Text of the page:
Right on the Money: Set the Stage For Joint Funding Requests with Early Relationship Building
Mary Ruchinskas still remembers the time her organization, New Beginnings in Lewiston, Maine, was included in another agency's grant proposal without her knowledge. Although grant writers made a last-minute phone call to get New Beginnings' approval, they had already drafted the proposal to include the agency's services without seeking their input. Perhaps unsurprisingly, the project was difficult to coordinate due to a lack of communication.
For years, family- and youth-serving agencies have chosen to apply for grants as a team—rather than submitting individual proposals—to strengthen their approach to solving a community problem and avoid competing for limited funds. But as Ruchinskas discovered the hard way, successful partners need to communicate with one another long before applying for shared grants.
We talked to Ruchinskas and Ruth Peebles, president and founder of The INS Group, about the importance of relationship building early on to strengthen joint funding applications and set the stage for fruitful collaboration. Here are some of their suggestions.
1. Make relationship-building an everyday practice. Maintain frequent contact with like-minded organizations that share your program’s approach and philosophy, Ruchinskas says, so you always have a list of potential partners “on the same wavelength.” Make outreach part of your strategic planning, she adds, so you are forming relationships without worrying about a specific ask or deadline.
2. Develop criteria to assess potential partners. Setting partnerships standards ahead of time will help agencies determine which organization will be the best fit for future proposals. Peebles advises organizations to create their personalized list of partnership criteria, including items like an agency's history collaborating with others, dependability, and service capacity.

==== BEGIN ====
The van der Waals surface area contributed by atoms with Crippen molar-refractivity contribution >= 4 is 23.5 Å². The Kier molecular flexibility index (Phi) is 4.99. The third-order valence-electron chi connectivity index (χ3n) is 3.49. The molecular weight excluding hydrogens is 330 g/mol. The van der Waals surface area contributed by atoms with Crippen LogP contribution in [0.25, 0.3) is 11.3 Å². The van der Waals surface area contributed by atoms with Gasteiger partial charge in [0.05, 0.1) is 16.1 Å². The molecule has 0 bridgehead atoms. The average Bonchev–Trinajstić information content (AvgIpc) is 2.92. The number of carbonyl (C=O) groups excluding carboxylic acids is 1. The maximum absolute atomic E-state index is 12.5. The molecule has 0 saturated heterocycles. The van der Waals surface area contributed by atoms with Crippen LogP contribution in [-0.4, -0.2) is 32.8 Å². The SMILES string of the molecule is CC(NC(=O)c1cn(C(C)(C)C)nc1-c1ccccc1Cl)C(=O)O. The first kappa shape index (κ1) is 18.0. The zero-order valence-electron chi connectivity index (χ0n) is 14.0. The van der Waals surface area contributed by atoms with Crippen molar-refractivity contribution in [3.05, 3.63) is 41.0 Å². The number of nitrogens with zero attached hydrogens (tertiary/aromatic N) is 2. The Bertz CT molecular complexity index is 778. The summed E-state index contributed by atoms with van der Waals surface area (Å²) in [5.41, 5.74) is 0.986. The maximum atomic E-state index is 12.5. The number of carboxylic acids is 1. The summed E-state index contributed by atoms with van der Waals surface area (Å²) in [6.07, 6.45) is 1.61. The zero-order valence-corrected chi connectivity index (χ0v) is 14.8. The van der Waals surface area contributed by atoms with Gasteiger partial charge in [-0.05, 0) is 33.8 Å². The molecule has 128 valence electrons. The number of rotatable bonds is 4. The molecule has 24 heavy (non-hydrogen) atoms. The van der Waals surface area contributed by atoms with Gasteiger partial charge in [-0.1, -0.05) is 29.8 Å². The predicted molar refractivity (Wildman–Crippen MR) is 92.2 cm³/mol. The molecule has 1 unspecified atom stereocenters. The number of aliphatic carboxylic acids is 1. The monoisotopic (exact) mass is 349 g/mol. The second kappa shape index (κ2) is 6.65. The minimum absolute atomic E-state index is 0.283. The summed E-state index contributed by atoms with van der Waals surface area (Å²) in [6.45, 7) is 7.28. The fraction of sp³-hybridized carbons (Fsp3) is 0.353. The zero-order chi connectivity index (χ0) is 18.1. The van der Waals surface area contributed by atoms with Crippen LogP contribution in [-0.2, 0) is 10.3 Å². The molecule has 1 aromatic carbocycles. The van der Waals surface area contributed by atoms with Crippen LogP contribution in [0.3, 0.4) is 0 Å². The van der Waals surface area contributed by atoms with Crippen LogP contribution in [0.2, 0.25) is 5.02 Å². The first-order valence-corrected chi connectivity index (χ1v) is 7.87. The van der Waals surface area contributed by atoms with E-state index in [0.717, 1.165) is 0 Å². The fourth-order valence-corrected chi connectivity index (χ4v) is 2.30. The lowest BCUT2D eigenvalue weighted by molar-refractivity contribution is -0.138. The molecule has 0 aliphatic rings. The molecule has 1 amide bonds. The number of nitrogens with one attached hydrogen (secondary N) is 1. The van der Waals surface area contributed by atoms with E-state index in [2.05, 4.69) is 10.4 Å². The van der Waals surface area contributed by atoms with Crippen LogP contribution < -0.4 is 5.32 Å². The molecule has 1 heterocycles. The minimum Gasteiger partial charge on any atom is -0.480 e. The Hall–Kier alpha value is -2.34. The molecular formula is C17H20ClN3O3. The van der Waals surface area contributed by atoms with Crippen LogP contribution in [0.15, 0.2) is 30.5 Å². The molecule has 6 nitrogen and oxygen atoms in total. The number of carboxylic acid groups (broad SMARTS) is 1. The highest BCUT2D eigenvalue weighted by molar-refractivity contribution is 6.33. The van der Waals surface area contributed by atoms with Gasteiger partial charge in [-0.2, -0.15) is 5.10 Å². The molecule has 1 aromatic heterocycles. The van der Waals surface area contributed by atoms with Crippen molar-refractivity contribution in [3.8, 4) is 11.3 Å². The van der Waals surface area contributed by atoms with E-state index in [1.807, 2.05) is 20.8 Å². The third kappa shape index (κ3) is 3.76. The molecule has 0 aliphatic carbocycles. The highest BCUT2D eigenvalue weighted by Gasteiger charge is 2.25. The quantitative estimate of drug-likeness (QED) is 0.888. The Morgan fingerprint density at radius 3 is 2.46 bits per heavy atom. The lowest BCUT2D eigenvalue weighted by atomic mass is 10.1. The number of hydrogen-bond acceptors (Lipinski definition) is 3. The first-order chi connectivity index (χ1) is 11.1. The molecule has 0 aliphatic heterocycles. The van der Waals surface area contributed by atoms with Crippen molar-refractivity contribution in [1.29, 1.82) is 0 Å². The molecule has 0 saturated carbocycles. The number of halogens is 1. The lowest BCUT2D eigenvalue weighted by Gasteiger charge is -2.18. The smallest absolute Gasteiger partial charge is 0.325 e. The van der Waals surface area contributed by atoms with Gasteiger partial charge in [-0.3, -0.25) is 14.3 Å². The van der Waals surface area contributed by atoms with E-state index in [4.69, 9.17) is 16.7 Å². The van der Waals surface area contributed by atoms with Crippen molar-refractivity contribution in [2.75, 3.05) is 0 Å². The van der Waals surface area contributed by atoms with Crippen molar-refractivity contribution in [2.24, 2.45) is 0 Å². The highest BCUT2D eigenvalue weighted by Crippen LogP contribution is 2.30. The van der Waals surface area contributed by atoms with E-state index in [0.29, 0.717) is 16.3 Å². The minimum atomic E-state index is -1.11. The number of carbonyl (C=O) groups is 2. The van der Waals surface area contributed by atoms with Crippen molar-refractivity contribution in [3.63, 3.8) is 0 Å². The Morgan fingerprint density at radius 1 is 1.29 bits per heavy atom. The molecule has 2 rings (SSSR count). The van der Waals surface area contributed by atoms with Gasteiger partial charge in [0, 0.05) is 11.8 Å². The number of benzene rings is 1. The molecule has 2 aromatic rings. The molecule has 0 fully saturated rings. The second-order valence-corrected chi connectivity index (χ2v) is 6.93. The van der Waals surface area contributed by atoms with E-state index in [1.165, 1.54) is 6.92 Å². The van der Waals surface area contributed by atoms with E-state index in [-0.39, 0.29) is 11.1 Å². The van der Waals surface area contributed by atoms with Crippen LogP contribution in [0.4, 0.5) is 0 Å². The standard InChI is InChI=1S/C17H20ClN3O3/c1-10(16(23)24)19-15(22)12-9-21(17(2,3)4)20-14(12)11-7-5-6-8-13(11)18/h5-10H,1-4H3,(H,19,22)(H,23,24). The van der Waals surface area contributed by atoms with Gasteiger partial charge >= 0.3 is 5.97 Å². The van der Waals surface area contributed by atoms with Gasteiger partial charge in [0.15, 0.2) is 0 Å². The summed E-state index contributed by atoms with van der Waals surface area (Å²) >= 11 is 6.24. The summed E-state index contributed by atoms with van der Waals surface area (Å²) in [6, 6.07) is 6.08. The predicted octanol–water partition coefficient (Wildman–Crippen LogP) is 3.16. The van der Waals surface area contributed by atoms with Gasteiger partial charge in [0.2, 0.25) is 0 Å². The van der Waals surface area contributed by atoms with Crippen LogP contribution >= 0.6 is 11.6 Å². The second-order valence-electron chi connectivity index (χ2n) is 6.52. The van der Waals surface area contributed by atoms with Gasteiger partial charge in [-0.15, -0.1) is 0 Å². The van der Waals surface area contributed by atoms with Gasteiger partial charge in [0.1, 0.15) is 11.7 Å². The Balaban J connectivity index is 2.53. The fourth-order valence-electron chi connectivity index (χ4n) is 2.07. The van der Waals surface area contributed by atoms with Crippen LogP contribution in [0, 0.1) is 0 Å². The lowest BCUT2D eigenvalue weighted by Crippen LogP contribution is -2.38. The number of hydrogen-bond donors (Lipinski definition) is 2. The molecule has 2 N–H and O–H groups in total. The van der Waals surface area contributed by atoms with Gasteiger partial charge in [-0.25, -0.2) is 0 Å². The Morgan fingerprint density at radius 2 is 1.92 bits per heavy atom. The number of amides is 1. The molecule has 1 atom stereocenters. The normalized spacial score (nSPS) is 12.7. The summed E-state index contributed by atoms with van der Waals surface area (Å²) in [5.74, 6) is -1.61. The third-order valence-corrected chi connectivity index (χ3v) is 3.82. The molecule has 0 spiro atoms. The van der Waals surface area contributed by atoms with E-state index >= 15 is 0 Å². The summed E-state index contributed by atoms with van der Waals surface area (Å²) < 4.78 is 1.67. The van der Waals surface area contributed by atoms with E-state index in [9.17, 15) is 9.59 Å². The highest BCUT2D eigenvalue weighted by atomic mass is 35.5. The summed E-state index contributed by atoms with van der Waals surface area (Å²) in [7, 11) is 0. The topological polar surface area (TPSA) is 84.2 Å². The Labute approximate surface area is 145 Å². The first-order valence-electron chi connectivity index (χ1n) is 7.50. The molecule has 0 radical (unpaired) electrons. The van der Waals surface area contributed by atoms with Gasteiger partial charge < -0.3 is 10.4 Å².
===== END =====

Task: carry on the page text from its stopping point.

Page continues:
3. Decide if you want to be the lead agency. Every collaborative grant application requires one organization to oversee execution of the grant and its finances. Decide early on if you have the staff and resources to serve as the lead agency or if you’d prefer for a partner to take on that role, Ruchinskas recommends.
4. Involve your entire organization. Make sure board members and staff have the opportunity to express their opinions and concerns before selecting a grant partner. Once you select a potential partner, bring key staff into negotiations, Peebles shares, including employees who will be implementing the grant on the ground.
5. Establish a clear vision and stick to it. Negotiating a partnership can get intense, Ruchinskas says, and it can be easy to lose track of your intentions in the middle of the process. Know in advance where you will draw the line and be prepared to say “no” if needed.